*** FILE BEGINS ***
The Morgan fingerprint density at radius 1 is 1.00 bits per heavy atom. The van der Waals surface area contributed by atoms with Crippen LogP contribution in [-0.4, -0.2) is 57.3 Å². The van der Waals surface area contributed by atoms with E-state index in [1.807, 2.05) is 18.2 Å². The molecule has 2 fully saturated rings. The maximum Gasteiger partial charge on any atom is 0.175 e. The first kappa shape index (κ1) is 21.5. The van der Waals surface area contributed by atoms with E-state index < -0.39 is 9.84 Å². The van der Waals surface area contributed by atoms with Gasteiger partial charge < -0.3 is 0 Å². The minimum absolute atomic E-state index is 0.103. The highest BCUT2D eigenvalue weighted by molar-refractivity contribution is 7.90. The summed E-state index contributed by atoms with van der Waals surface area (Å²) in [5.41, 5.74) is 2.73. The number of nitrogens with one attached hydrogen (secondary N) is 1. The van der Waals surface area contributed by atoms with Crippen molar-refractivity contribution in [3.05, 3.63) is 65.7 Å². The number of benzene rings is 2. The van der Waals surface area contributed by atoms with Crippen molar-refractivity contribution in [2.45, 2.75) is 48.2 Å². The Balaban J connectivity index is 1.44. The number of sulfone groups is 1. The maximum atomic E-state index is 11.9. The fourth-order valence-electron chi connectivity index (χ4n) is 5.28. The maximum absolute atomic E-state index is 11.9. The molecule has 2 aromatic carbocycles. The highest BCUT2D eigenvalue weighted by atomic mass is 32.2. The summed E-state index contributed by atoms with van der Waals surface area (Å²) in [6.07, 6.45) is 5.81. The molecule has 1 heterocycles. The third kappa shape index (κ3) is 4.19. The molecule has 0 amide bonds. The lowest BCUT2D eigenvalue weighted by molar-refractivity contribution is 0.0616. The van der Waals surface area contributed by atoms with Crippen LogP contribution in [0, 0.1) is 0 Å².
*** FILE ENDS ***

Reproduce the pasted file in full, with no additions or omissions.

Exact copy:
The Morgan fingerprint density at radius 1 is 1.00 bits per heavy atom. The van der Waals surface area contributed by atoms with Crippen LogP contribution in [-0.4, -0.2) is 57.3 Å². The van der Waals surface area contributed by atoms with E-state index in [1.807, 2.05) is 18.2 Å². The molecule has 2 fully saturated rings. The maximum Gasteiger partial charge on any atom is 0.175 e. The first kappa shape index (κ1) is 21.5. The van der Waals surface area contributed by atoms with E-state index < -0.39 is 9.84 Å². The van der Waals surface area contributed by atoms with Gasteiger partial charge < -0.3 is 0 Å². The minimum absolute atomic E-state index is 0.103. The highest BCUT2D eigenvalue weighted by molar-refractivity contribution is 7.90. The summed E-state index contributed by atoms with van der Waals surface area (Å²) in [5.41, 5.74) is 2.73. The number of nitrogens with one attached hydrogen (secondary N) is 1. The van der Waals surface area contributed by atoms with Crippen molar-refractivity contribution in [3.05, 3.63) is 65.7 Å². The number of benzene rings is 2. The van der Waals surface area contributed by atoms with Crippen molar-refractivity contribution in [2.45, 2.75) is 48.2 Å². The Balaban J connectivity index is 1.44. The number of sulfone groups is 1. The maximum atomic E-state index is 11.9. The fourth-order valence-electron chi connectivity index (χ4n) is 5.28. The maximum absolute atomic E-state index is 11.9. The molecule has 2 aromatic carbocycles. The highest BCUT2D eigenvalue weighted by atomic mass is 32.2. The summed E-state index contributed by atoms with van der Waals surface area (Å²) in [6.07, 6.45) is 5.81. The molecule has 1 heterocycles. The third kappa shape index (κ3) is 4.19. The molecule has 0 amide bonds. The lowest BCUT2D eigenvalue weighted by molar-refractivity contribution is 0.0616. The van der Waals surface area contributed by atoms with Crippen LogP contribution in [0, 0.1) is 0 Å².